Ted Simons: Is the Valley’s real estate market headed for a recovery? Here to share some of the latest data is Mike Orr, creator of the Cromford Report, which offers daily up sight into the Phoenix market. Mike was recently hired by ASU's W.P. Carey School of Business to direct its center for real estate theory and practice. Good to see you. Thanks for joining us.
Mike Orr: Thank you, Ted.
Ted Simons: Congratulations on the appointment. And what -- real quickly, what is the Cromford Report?
Mike Orr: It's a website where people interested in the Phoenix real estate market can get daily updates on how it's going. I've been tracking the market for about six years, and I post updates every day to make people up to date on what is happening.
Ted Simons: How does it differ from other analysis?
Mike Orr: Well, it's different in that it's up to date. Most other reports wait for the end of the month, and another month, whereas I'm trying to track it every day and spot trends before anybody else.
Ted Simons: The Cromford Report will continue despite you moving to ASU?
Mike Orr: I'm going to keep it going, focused on the needs of the real estate industry, the realtors and the brokers are probably the major users. But we're going to expand the sort of thing I do within the real estate center at the W.P. Carey School of Business to really provide information for everybody else too.
Ted Simons: Let's get some information right now. Prerecession market levels, when will we see that return?
Mike Orr: I don't think I can answer that question. Prices got up to ridiculous heights, and it's a long time before we'll see those again. There are some parts of Phoenix that lost as much as 75% of the value. So they have to quadruple to get back to that height. But a sensible recovery is looking much closer now than it has been for a while.
Ted Simons: You and I were part of a real estate and home builders symposium not too long ago in which an academic from back east and an expert really in real estate from back east said in Arizona, this would go against conventional wisdom, it's not so much a demand problem, it's a supply problem. Did that make sense to you, and what's going on here?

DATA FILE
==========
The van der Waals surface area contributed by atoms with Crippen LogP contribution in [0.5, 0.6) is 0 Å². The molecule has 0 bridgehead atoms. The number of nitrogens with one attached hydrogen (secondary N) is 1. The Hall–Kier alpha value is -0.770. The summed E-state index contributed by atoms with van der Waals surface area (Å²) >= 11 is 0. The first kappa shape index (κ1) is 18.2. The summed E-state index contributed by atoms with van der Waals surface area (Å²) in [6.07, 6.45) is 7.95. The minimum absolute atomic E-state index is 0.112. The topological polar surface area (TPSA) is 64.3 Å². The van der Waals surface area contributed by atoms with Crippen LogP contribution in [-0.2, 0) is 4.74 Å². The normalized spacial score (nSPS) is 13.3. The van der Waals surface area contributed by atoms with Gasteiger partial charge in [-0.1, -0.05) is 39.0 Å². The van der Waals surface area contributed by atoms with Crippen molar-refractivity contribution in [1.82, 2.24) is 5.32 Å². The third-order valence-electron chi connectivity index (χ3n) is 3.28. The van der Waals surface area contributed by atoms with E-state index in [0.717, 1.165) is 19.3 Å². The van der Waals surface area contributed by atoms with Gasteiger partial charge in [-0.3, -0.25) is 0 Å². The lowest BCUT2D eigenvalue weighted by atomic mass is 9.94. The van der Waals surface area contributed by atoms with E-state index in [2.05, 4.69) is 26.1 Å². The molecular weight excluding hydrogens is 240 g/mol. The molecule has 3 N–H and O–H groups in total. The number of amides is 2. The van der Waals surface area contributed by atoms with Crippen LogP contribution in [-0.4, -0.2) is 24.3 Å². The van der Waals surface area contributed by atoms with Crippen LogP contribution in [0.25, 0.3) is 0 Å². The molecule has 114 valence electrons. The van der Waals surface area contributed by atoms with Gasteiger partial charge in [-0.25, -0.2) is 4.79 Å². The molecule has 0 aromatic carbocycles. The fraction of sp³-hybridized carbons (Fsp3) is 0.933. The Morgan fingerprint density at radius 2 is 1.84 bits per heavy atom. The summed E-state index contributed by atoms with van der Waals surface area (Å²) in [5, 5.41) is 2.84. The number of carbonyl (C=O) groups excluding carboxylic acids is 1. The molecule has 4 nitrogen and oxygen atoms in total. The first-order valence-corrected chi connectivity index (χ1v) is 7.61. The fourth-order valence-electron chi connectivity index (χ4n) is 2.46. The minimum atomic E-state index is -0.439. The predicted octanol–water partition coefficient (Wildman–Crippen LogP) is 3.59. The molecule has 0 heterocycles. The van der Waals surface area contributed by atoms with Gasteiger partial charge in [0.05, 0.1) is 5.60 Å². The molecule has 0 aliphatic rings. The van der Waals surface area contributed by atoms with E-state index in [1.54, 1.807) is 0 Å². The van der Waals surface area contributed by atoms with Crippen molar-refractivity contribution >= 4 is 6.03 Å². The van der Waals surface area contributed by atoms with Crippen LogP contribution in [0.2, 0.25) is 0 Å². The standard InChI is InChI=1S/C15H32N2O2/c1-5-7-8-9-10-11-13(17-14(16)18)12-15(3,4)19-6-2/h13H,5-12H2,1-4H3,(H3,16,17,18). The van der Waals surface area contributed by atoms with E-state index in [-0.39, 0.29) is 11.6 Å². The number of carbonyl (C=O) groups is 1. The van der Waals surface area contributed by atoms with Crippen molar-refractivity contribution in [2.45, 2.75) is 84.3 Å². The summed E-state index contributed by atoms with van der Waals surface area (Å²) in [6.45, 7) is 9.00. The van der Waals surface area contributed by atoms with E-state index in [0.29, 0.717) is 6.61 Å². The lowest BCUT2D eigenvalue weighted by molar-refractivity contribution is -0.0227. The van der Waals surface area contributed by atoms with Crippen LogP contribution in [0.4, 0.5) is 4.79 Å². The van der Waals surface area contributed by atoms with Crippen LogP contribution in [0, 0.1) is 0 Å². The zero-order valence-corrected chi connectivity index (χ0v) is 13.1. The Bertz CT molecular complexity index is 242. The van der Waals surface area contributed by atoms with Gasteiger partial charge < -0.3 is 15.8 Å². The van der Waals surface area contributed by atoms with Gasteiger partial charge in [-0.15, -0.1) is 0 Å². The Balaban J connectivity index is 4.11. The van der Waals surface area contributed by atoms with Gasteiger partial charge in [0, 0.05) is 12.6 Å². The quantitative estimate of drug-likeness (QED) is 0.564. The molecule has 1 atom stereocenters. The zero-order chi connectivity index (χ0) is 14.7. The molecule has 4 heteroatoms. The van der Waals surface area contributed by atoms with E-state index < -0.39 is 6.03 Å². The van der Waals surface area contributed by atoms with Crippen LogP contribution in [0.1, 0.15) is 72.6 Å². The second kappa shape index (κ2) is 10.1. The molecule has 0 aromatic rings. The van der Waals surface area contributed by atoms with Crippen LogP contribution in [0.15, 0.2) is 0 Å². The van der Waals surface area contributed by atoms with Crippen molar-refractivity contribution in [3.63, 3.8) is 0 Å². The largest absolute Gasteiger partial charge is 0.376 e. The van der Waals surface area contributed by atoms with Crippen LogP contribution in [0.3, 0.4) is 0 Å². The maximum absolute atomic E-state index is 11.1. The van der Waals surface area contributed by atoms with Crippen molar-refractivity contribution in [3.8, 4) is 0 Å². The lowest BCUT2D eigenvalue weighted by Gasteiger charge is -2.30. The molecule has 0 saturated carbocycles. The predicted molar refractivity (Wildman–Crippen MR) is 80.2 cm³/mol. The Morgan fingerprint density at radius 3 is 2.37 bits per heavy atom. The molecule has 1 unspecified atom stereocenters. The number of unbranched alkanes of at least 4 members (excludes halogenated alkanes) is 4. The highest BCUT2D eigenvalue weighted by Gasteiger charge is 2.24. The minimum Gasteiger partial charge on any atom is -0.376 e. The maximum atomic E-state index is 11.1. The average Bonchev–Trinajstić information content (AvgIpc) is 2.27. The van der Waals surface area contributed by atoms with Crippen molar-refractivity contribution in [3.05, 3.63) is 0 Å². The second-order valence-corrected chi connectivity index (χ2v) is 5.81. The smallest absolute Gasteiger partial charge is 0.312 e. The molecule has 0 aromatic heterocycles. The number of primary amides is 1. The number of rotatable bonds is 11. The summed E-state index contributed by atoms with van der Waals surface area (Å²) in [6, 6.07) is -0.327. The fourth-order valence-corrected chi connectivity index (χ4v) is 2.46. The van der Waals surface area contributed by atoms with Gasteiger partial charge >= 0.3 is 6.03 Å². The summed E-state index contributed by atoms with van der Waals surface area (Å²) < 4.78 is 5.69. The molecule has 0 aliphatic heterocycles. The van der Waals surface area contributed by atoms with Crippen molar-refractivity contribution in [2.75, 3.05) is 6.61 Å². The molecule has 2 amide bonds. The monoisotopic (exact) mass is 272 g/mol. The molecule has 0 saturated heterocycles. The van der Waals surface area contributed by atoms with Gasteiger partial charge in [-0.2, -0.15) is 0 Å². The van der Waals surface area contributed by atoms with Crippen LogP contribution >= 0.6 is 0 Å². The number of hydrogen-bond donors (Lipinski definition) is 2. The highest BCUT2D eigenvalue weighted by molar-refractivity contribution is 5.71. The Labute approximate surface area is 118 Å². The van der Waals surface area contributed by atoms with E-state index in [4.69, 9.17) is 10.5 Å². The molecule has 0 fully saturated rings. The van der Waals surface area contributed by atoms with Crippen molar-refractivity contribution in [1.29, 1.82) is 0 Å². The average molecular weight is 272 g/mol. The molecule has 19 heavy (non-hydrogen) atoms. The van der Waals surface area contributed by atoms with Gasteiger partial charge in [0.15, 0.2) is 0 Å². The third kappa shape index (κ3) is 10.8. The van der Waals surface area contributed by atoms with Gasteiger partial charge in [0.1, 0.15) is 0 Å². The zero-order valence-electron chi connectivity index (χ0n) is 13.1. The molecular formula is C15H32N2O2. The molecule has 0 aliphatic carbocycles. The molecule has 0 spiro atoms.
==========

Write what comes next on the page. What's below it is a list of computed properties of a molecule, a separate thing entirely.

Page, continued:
Mike Orr: Well, there's been a dramatic change in Phoenix. And I'm talking specifically the greater Phoenix area rather than the whole of Arizona in that a year ago we had quite a significant supply, and that is really dropped to today. Particularly the distressed homes, foreclosed homes or homes that are being short sold are way down. By as much as 75%. So we're used to being told there's a glut of homes for sale, depressing the market. Most people still think that's true, but it's not true. And if people are out there trying to buy homes, they find there's not much choice and a lot of competition.
Ted Simons: So when we hear half the market in the valley is distressed, 50% of the valley homes are under water, you're saying yes, but?
Mike Orr: Yes, I am saying yes but. Actually the number of homes that are distressed keeps going down, the number of normal listings keep going up. So we're in a swift process of getting back to normal. We're not there yet. We're nowhere near normal yet, but we're far beyond the worst, which was probably 2009, was really the most difficult year in terms of distressed homes.